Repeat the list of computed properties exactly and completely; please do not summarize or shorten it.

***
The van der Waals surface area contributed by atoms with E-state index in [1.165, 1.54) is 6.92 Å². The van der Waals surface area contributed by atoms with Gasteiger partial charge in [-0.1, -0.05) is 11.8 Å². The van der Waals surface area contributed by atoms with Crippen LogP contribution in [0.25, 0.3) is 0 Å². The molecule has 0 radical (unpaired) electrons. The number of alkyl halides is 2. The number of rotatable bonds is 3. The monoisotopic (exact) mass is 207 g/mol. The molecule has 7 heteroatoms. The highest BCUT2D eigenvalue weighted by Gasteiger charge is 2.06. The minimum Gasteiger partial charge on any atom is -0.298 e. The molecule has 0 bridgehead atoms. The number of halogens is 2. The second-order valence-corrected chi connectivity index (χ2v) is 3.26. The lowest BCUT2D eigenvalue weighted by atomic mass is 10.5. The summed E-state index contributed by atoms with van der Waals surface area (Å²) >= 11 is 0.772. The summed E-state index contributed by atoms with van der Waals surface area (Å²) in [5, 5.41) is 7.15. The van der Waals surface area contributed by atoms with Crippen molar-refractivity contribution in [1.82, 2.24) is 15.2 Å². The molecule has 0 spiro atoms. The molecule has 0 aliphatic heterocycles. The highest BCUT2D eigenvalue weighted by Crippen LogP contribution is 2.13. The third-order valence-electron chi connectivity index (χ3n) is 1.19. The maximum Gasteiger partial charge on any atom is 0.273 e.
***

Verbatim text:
The van der Waals surface area contributed by atoms with E-state index in [1.165, 1.54) is 6.92 Å². The van der Waals surface area contributed by atoms with Gasteiger partial charge in [-0.1, -0.05) is 11.8 Å². The van der Waals surface area contributed by atoms with Crippen LogP contribution in [0.25, 0.3) is 0 Å². The molecule has 0 radical (unpaired) electrons. The number of alkyl halides is 2. The number of rotatable bonds is 3. The monoisotopic (exact) mass is 207 g/mol. The molecule has 7 heteroatoms. The highest BCUT2D eigenvalue weighted by Gasteiger charge is 2.06. The minimum Gasteiger partial charge on any atom is -0.298 e. The molecule has 0 bridgehead atoms. The number of halogens is 2. The second-order valence-corrected chi connectivity index (χ2v) is 3.26. The lowest BCUT2D eigenvalue weighted by atomic mass is 10.5. The summed E-state index contributed by atoms with van der Waals surface area (Å²) >= 11 is 0.772. The summed E-state index contributed by atoms with van der Waals surface area (Å²) in [5, 5.41) is 7.15. The van der Waals surface area contributed by atoms with Crippen molar-refractivity contribution in [1.82, 2.24) is 15.2 Å². The molecule has 0 spiro atoms. The molecule has 0 aliphatic heterocycles. The highest BCUT2D eigenvalue weighted by Crippen LogP contribution is 2.13. The third-order valence-electron chi connectivity index (χ3n) is 1.19. The maximum Gasteiger partial charge on any atom is 0.273 e.